1. Recover vs. tear-off and replace
This might be the biggest scam in the roofing industry. You hire a company to tear-off and replace your old roof with new shingles, meet the crew in the morning, and head off to work. You come home ten hours later to the crew just finishing your job. The roof looks great. What’s the problem? Well, while you were gone, the crew decided to not tear off your old roof. They installed new shingles over the old shingles, replacing the drip edge with new drip edge for a clean look, and called it a day. A “recover”.
This scenario plays out more often than you think. Two or three times a month I meet a client who just replaced his roof six or seven years ago. The roof is in terrible condition – curling shingles, missing excessive amounts of granules, and worst of all, leaking. Why did it deteriorate so quickly?
The answer is it was recovered. A recover causes shingles to age prematurely, loose granules, and curl. It’s also the leading cause of mold and fungus infestations in the roof. The only way to diagnose a mold problem is to tear up the old shingles and inspect the decking wood itself, so if this critical process is skipped during a recover, you simply never know.
To properly inspect the roof after job completion (if you can’t be home during the installation), I would ask your roofer to remove a shingle from the center of a random section (because sometimes a “recoverer” will cut back the first three rows of shingles to eliminate a mounding effect). If you see decking, that means there is no felt paper installed. If you see old shingles, well, call the cops. And then me.
2. Insufficient ice and water shield
State law in Michigan requires a special underlayment called “ice and water shield” to be installed 24 inches from the inside wall at all the eaves on the roof. This prevents leaks in case ice backs up underneath the shingles from frozen gutters.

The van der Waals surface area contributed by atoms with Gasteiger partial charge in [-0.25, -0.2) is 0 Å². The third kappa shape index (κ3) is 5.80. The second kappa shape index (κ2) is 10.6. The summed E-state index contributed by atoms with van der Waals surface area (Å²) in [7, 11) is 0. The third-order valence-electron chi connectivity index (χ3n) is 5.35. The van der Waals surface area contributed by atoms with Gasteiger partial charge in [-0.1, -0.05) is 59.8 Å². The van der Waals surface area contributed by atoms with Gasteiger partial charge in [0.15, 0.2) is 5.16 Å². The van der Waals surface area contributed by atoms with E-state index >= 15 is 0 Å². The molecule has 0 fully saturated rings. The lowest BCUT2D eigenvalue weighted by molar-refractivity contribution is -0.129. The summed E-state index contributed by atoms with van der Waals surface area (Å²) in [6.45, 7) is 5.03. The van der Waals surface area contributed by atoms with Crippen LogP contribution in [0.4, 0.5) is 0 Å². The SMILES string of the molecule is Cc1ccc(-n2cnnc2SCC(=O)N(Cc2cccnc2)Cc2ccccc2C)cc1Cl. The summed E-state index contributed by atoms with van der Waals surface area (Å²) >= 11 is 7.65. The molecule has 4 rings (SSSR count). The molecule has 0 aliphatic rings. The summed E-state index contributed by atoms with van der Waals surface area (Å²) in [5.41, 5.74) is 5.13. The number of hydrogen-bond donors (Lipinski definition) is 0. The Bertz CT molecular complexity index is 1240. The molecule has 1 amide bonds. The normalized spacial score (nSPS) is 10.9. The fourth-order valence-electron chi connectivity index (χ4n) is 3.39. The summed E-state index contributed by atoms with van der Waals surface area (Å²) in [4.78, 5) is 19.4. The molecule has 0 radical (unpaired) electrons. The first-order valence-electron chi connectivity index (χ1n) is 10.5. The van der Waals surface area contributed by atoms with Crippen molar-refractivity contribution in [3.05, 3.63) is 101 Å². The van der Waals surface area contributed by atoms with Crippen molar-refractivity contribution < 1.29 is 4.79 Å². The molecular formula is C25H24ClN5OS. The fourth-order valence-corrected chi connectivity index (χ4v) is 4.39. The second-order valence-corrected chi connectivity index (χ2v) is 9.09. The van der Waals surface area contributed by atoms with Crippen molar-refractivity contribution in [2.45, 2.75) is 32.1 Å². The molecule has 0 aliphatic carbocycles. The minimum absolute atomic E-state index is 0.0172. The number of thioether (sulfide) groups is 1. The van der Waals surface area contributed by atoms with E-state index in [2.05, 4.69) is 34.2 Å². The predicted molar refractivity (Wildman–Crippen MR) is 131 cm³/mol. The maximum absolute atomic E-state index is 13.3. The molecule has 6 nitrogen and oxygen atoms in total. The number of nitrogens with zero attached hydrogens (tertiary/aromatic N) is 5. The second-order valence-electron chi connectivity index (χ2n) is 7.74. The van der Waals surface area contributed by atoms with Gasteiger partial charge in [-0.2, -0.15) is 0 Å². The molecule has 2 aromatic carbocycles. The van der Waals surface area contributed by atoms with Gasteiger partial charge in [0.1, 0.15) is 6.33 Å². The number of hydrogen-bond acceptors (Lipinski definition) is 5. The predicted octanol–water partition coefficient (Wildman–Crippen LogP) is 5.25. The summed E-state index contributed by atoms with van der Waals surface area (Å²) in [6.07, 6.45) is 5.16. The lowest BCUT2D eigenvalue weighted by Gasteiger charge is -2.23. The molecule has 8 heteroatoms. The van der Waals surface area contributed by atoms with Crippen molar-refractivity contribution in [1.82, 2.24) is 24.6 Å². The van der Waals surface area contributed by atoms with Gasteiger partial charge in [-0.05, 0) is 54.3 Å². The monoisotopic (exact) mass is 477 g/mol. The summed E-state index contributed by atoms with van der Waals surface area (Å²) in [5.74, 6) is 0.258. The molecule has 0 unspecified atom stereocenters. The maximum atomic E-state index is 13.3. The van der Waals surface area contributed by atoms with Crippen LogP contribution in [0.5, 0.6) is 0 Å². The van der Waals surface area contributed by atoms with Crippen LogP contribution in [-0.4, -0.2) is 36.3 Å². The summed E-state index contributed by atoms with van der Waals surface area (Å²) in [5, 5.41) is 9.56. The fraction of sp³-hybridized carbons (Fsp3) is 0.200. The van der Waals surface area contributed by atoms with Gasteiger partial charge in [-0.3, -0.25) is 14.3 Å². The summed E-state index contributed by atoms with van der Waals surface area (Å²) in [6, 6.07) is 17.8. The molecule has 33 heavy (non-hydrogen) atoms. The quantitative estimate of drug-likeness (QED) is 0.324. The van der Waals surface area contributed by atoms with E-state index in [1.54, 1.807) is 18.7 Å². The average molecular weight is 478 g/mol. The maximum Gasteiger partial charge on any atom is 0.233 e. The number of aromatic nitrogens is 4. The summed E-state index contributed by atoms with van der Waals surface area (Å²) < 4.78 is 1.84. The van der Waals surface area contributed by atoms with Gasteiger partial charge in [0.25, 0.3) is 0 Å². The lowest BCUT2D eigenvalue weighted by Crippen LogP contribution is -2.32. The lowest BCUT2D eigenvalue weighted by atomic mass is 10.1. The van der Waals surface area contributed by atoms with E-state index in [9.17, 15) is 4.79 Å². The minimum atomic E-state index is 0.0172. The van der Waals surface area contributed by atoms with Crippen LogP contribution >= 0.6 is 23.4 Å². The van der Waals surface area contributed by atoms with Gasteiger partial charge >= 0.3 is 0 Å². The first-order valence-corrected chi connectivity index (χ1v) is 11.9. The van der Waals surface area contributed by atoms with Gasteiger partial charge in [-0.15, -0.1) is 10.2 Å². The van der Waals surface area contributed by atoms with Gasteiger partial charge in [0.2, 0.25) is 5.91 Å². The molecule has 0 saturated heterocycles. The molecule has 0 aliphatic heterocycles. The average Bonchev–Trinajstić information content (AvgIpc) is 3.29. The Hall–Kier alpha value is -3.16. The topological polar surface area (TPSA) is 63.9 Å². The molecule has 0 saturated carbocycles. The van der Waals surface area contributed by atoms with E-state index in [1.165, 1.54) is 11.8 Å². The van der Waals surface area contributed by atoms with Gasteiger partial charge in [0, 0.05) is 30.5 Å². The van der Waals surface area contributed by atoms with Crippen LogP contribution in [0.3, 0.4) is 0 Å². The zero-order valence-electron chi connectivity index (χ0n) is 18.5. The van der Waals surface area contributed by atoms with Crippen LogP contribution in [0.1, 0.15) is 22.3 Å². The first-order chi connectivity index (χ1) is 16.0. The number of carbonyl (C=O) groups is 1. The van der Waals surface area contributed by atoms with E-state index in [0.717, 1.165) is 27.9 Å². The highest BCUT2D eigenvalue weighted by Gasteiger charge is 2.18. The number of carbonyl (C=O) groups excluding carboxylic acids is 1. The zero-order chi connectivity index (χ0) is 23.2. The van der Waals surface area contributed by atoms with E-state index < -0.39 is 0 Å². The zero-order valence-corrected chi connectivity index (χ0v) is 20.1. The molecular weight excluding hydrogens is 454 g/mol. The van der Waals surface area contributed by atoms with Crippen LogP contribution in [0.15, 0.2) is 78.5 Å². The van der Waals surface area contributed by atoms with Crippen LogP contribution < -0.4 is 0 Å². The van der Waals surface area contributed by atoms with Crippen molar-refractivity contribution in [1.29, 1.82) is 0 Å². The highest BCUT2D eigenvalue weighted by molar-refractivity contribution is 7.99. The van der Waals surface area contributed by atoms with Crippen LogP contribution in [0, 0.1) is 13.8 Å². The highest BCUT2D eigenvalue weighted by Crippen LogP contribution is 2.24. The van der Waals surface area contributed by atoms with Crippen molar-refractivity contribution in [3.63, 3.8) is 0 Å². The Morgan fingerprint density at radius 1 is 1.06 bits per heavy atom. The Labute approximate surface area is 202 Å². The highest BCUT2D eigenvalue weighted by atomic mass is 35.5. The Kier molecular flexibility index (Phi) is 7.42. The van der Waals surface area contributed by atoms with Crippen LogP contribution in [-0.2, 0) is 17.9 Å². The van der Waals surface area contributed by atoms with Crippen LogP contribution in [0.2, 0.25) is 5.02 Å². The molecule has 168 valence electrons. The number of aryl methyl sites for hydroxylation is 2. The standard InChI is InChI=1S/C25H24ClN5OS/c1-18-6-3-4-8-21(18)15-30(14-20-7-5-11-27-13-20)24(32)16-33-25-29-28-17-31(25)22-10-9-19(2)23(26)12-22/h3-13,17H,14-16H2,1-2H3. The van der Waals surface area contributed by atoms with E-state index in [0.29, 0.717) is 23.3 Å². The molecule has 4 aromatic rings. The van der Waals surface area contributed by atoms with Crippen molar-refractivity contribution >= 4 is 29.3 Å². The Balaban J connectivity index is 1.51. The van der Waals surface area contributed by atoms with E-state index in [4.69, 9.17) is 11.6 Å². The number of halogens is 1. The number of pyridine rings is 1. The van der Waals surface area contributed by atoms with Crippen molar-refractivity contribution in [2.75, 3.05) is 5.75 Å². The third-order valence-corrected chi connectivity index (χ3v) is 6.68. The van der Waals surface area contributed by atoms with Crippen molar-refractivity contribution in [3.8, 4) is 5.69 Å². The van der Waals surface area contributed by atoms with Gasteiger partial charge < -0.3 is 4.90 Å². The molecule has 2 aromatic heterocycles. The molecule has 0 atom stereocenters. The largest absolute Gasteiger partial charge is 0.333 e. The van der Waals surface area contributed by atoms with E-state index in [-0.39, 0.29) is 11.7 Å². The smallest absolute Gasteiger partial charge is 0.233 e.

That 24 inches doesn’t start until you’ve moved in past the overhang, the outside wall, the insulation, etc. If you have a two foot overhang, that means your roofer needs to install a minimum of 58 inches of ice and water shield to meet code. That’s 24 inches of overhang, roughly 10 inches of insulation and walling, and then the required 24 inches beyond the inside wall.
Insufficient or improperly installed ice and water shield is a big deal – it accounts for roughly two-thirds of our roof repair business each year.
At Roof-Rite, my crews install six feet of ice and water shield standard on every job. We also use it extensively in known problem areas like in closed valleys, up walls, and around skylights.
Ice and water shield is expensive, so many contractors use it sparingly. I buy it by the pallet to reduce costs, but my mentality is this – it costs me much more to repair an insufficient job later than to do it right the first time, and I’m warrantying the workmanship on the roof for seven years. Six feet is a no-brainer.
3. No starter shingles on eaves
Shingles have an adhesive strip on the back that heats up (activates) in the sun and seals the shingles to each other. Starter shingles are special shingles that get installed at all the eaves so the first row of real shingles have something to which to adhere to and don’t go flopping about in the wind.
I can’t tell you how many tear-offs we do a season with no starter shingles installed. It’s a lot. I always ask these homeowners if they have had problems with shingles blowing off, and they invariably tell me, sometimes quizzically, “Yes!” and I tell them that that’s about to change.
At Roof-Rite, my crews install starter shingles not only in all the eaves (the edge of the roof the gutters run along) but also along all the rakes (the edges of the roof where the house ends). This provides extra strength to each row and gives the roof a much better wind performance rating.
4. Staples instead of nails
Some contractors will install shingles with staples from a staple gun, claiming it works just as well and is easier to install.
This is a no-brainer. Which would you rather have, inch-and-a-half nails holding your shingles on or three-quarter-inch staples you can pull out of the decking with your bare hand?
Staples have no place in roofing. Period. Always use nails.
5. No felt!
Felt underlayment (fifteen-pound weight) gets installed on a roof anywhere that ice and water shield isn’t already installed. It does two jobs: it protects the shingles from chemicals in the roof deck, and if by chance any wind-driven rain makes its way behind the shingles, it directs it harmlessly down into the gutters.
Felt is not as expensive as ice and water shield, but it adds up quickly because it’s installed everywhere. Many contractors see this as an opportunity to save money and not install it because it’s hidden at job completion. Insist on proper felt installation.